Director: Jonathan Levine
Cast: Joseph Gordon-Levitt, Seth Rogen, Anna Kendrick, Bryce Dallas Howard, Anjelica Huston, Serge Houde, Matt Frewer, Philip Baker Hall
MPAA Rating: (for language throughout, sexual content and some drug use)
Running Time: 1:39
Release Date: 9/30/11
Review by Mark Dujsik | September 29, 2011
In downplaying the effects of disease upon the patient, 50/50 finds some genuinely affecting moments in exploring the support structure surrounding him. What Adam (Joseph Gordon-Levitt, playing a character with an experience based loosely on screenwriter Will Reiser's own medical woes) suffers after he learns he has a malignant growth on his spine is ultimately secondary to how to those around him react to the news. The possibility of death hangs over them, and if the film cannot quite bring itself to acknowledge it as a probability, it is only because each and every character is living, for the most part, in a state of denial.
That is a wholly natural reaction, because it is that with which they (and we, in general) are most comfortable when dealing with a degenerative disease, slowly eating away at the person they love. He is still there; the odds, no matter how stacked against him they might be, still offer the chance of hope. The time for actual grieving is somewhere down the road, and the only question is how far ahead that might be. The fear that comes with that realization can be debilitating, and there's a real strength to these characters in Adam's life that makes us feel in line with the movie's overall optimism in the face of a dreadful situation.
At first, Adam's life is relatively ideal. He has a steady job working in a field he loves, editing pieces for the local public radio station. He works with his best friend since time immemorial Kyle (Seth Rogen), a man with only women on his mind, and is starting to live an increasingly domestic life with his girlfriend Rachael (Bryce Dallas Howard). He's surprised—but in a nice way—to notice more and more of belongings winding up in his house. He jogs regularly and takes such precautions as waiting for the light to turn at the crosswalk, even when there's no traffic and after another jogger run right across the road.
So when, after going to what he thinks is a routine doctor's appointment to find out the cause of the pain in his back, he learns he has a rare type of cancer, he simply cannot believe that such is the case with his healthy lifestyle. Rachael, after Adam gives her the opportunity to leave with no questions asked, is determined to stand by her man, and Kyle is relieved to learn that the survival rate of the disease is 50 percent. Younger people—or at least the famous ones—always get over cancer, he assures his best friend. Adam refuses to tell his mother Diane (Anjelica Huston) for fear that she will try to control his battle as much as she can, and, when he finally tells her and his father (Serge Houde), who himself is suffering from Alzheimer's, she indeed insists that she move in with him. He's glad to convince her otherwise.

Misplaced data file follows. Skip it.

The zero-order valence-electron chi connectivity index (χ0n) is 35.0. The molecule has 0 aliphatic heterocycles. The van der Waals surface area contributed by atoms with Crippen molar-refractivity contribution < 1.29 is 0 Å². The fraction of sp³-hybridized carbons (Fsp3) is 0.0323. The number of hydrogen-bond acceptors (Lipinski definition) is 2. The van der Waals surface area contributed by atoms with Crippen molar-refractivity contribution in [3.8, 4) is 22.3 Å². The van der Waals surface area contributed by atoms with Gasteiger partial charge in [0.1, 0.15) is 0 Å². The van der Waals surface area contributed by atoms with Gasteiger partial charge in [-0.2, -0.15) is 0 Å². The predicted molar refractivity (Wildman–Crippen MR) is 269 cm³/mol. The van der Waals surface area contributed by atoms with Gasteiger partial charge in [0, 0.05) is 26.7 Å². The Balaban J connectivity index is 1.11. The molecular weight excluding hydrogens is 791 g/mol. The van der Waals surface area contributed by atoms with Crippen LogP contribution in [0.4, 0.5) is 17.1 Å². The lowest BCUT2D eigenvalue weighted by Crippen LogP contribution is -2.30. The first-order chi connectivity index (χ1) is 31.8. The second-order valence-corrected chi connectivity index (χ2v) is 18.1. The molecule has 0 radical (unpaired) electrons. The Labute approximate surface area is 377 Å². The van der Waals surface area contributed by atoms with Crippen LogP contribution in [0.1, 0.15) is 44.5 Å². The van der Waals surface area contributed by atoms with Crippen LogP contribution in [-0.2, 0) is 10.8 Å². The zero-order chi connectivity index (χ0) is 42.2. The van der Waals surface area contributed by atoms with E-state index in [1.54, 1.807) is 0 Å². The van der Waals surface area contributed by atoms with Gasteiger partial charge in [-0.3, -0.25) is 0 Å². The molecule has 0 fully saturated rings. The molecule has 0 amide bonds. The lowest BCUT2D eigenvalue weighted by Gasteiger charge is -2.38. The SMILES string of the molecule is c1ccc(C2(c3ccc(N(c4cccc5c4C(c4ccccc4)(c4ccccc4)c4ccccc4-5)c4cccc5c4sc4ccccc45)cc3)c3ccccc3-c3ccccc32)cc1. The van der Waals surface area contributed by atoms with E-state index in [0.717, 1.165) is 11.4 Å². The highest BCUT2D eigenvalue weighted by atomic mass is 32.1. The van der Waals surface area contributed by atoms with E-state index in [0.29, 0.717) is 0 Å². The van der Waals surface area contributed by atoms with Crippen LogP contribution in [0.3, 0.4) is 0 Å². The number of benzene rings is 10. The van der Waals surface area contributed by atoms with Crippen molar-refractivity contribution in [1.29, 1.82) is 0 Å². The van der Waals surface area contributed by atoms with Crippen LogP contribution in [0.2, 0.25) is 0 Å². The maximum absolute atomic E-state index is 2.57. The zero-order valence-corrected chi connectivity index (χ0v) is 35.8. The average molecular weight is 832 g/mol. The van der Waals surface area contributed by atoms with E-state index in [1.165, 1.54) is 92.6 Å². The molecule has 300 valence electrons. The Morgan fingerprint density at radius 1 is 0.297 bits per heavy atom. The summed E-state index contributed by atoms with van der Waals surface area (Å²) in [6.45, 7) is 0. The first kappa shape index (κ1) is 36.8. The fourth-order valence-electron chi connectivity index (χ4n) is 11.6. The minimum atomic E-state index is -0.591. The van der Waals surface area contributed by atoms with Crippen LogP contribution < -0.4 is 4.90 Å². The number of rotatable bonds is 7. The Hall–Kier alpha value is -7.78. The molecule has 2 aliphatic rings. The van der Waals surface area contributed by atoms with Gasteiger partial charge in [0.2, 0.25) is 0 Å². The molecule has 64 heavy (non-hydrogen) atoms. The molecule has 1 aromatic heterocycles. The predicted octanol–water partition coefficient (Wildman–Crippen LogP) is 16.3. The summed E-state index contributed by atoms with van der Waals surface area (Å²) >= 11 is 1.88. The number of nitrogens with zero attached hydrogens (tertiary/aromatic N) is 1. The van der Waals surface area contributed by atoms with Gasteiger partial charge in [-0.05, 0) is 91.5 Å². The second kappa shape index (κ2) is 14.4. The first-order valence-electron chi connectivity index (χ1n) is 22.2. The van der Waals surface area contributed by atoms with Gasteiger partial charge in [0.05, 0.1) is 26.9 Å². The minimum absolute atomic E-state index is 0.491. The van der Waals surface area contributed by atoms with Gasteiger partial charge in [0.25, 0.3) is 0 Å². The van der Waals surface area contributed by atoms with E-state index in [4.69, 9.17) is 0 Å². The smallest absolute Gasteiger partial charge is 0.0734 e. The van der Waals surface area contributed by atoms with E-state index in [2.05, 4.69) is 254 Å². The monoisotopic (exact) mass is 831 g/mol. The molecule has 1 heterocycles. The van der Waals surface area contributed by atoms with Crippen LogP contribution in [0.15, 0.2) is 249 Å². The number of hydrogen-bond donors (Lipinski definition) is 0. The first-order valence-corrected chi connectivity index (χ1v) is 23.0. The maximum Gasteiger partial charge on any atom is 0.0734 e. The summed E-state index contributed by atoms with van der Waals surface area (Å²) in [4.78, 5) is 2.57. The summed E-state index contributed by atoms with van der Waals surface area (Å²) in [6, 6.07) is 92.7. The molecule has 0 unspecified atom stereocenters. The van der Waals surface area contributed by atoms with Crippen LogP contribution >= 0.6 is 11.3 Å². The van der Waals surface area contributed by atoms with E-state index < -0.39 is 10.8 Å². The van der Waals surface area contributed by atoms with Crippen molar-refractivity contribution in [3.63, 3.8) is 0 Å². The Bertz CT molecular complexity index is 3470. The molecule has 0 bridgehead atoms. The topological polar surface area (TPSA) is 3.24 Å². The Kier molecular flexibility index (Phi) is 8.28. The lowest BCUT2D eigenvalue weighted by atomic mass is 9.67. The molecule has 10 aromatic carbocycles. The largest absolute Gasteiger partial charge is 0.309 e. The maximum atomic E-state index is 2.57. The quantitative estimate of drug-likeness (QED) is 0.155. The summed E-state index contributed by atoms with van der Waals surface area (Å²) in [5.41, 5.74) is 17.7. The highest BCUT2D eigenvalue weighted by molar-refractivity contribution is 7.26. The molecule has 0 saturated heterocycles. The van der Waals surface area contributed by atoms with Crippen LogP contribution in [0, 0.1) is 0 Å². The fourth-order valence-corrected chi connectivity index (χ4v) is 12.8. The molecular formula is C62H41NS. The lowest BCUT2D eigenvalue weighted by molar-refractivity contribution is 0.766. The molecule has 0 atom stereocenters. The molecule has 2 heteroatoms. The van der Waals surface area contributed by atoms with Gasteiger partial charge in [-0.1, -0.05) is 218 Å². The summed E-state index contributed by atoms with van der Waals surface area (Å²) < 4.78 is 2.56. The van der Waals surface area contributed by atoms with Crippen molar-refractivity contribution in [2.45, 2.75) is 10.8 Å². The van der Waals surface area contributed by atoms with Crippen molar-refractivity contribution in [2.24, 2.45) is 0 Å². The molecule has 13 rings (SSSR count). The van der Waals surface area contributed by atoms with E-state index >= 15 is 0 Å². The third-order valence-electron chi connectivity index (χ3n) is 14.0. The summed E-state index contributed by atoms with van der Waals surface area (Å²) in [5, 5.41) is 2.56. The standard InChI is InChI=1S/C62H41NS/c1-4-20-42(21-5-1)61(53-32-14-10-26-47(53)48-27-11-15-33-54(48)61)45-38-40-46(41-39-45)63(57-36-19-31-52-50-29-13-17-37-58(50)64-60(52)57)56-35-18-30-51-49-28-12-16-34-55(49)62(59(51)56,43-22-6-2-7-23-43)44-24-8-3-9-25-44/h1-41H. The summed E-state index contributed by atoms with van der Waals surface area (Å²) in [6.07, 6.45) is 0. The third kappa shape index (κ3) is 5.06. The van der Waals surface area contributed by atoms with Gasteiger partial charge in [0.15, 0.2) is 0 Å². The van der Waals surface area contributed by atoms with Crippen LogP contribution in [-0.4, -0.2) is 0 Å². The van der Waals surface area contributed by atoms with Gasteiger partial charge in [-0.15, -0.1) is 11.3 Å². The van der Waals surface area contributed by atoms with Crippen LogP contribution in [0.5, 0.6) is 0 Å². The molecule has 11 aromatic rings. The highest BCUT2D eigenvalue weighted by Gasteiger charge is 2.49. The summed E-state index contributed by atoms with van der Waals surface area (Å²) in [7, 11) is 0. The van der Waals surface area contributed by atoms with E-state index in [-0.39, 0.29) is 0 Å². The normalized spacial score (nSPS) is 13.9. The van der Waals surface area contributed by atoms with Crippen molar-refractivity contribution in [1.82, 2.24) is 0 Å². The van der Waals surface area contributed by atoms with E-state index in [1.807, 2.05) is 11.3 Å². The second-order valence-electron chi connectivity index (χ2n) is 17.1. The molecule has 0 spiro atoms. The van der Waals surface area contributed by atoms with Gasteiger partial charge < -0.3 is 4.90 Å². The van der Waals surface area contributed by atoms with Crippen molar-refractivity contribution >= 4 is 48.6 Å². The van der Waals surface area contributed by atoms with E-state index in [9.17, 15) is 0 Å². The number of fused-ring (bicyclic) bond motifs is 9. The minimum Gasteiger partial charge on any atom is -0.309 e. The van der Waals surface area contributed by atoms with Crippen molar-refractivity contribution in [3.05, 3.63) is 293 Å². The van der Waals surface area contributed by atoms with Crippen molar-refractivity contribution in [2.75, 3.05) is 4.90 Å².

Reiser's script is attentive to the ways these people try to help and remarkably finds humor in how stymied they are in the attempt. Kyle asserts the need to go about life as usual, though the farewell party he holds at the office unintentionally turns into a sort of living funeral, with his co-workers talking as if they will never see Adam again. The way in which Kyle takes advantage of being the caring friend in the eyes of others starts here, as well, as he talks a little too much about his role in Adam's recovery to a female co-worker.
Rachael is a problematic character among them, starting off a loving, if uncertain in how to act, pillar of support and gradually growing distant until she leaves Adam waiting outside the hospital for hours after one of his chemotherapy sessions. There's truth here at face value, though Reiser adds a harsh turn to her motivation for becoming aloof that doesn't fit with the milieu of understanding he establishes with the rest of the characters. She eventually becomes an almost villainous figure, twisting the knife when Adam is at his weakest.
Balancing that is Katherine (Anna Kendrick), a 24-year-old therapist assigned to Adam. He is only her third patient, and their relationship allows Adam to work out the emotions he mostly represses in front of the others. She is unsure of simple techniques, like how to incorporate physical contact in her sessions, and he is convinced she is too young to really understand him. As the trust (and with it, somewhat unfortunately but admittedly sweetly, the romantic feelings) builds, Adam lets out the doubts that his recovery will succeed. A pair of fellow patients in chemo (Philip Baker Hall and Matt Frewer) offers a no-nonsense reality check for him that leads to the only scene in the film where Adam confronts the very real prospect of dying from this disease.The final act of 50/50, which builds toward a last-chance procedure, allows for this reality to set in. The film's most touching scene has no direct interaction between characters but instead simply notices a dog-eared and highlighted book that represents the extent of one character's dedication to Adam (The equally moving follow-up emphasizes not what the two say but what they cannot bring themselves to say to each other). There's a simple elegance to way Reiser and director Jonathan Levine tie these bonds.
Copyright © 2011 by Mark Dujsik. All rights reserved.
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